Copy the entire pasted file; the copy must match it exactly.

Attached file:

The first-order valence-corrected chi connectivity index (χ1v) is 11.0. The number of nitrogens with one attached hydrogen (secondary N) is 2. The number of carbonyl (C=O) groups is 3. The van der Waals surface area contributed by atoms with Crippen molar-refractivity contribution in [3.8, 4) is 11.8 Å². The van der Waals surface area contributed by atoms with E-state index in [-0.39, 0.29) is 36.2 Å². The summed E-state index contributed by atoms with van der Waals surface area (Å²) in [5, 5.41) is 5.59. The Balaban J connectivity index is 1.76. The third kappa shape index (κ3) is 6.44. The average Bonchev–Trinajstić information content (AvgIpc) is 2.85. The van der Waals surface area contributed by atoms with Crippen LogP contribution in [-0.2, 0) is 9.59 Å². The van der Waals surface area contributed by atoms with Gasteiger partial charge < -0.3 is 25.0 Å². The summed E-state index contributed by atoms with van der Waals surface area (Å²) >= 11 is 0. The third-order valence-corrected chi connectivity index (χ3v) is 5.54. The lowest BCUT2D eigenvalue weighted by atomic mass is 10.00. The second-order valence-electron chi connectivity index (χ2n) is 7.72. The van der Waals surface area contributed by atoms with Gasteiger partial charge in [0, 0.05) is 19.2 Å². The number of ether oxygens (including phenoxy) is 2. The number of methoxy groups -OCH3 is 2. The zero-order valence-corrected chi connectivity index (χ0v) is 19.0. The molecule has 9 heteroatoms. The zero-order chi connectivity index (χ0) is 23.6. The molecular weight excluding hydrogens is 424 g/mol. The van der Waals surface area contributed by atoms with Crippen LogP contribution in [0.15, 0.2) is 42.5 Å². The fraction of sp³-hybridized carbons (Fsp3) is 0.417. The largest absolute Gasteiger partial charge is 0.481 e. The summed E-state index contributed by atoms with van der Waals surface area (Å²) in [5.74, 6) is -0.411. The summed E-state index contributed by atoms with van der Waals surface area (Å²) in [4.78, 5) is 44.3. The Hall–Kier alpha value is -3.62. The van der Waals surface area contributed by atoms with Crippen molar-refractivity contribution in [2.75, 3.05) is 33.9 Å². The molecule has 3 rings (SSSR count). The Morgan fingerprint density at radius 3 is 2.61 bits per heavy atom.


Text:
The first-order valence-corrected chi connectivity index (χ1v) is 11.0. The number of nitrogens with one attached hydrogen (secondary N) is 2. The number of carbonyl (C=O) groups is 3. The van der Waals surface area contributed by atoms with Crippen molar-refractivity contribution in [3.8, 4) is 11.8 Å². The van der Waals surface area contributed by atoms with E-state index in [-0.39, 0.29) is 36.2 Å². The summed E-state index contributed by atoms with van der Waals surface area (Å²) in [5, 5.41) is 5.59. The Balaban J connectivity index is 1.76. The third kappa shape index (κ3) is 6.44. The average Bonchev–Trinajstić information content (AvgIpc) is 2.85. The van der Waals surface area contributed by atoms with Crippen LogP contribution in [-0.2, 0) is 9.59 Å². The van der Waals surface area contributed by atoms with Gasteiger partial charge < -0.3 is 25.0 Å². The summed E-state index contributed by atoms with van der Waals surface area (Å²) >= 11 is 0. The third-order valence-corrected chi connectivity index (χ3v) is 5.54. The lowest BCUT2D eigenvalue weighted by atomic mass is 10.00. The second-order valence-electron chi connectivity index (χ2n) is 7.72. The van der Waals surface area contributed by atoms with Gasteiger partial charge in [0, 0.05) is 19.2 Å². The number of ether oxygens (including phenoxy) is 2. The number of methoxy groups -OCH3 is 2. The zero-order valence-corrected chi connectivity index (χ0v) is 19.0. The molecule has 9 heteroatoms. The zero-order chi connectivity index (χ0) is 23.6. The molecular weight excluding hydrogens is 424 g/mol. The van der Waals surface area contributed by atoms with Crippen LogP contribution in [0.15, 0.2) is 42.5 Å². The fraction of sp³-hybridized carbons (Fsp3) is 0.417. The largest absolute Gasteiger partial charge is 0.481 e. The summed E-state index contributed by atoms with van der Waals surface area (Å²) in [5.74, 6) is -0.411. The summed E-state index contributed by atoms with van der Waals surface area (Å²) in [4.78, 5) is 44.3. The Hall–Kier alpha value is -3.62. The van der Waals surface area contributed by atoms with Crippen molar-refractivity contribution in [2.75, 3.05) is 33.9 Å². The molecule has 3 rings (SSSR count). The Morgan fingerprint density at radius 3 is 2.61 bits per heavy atom.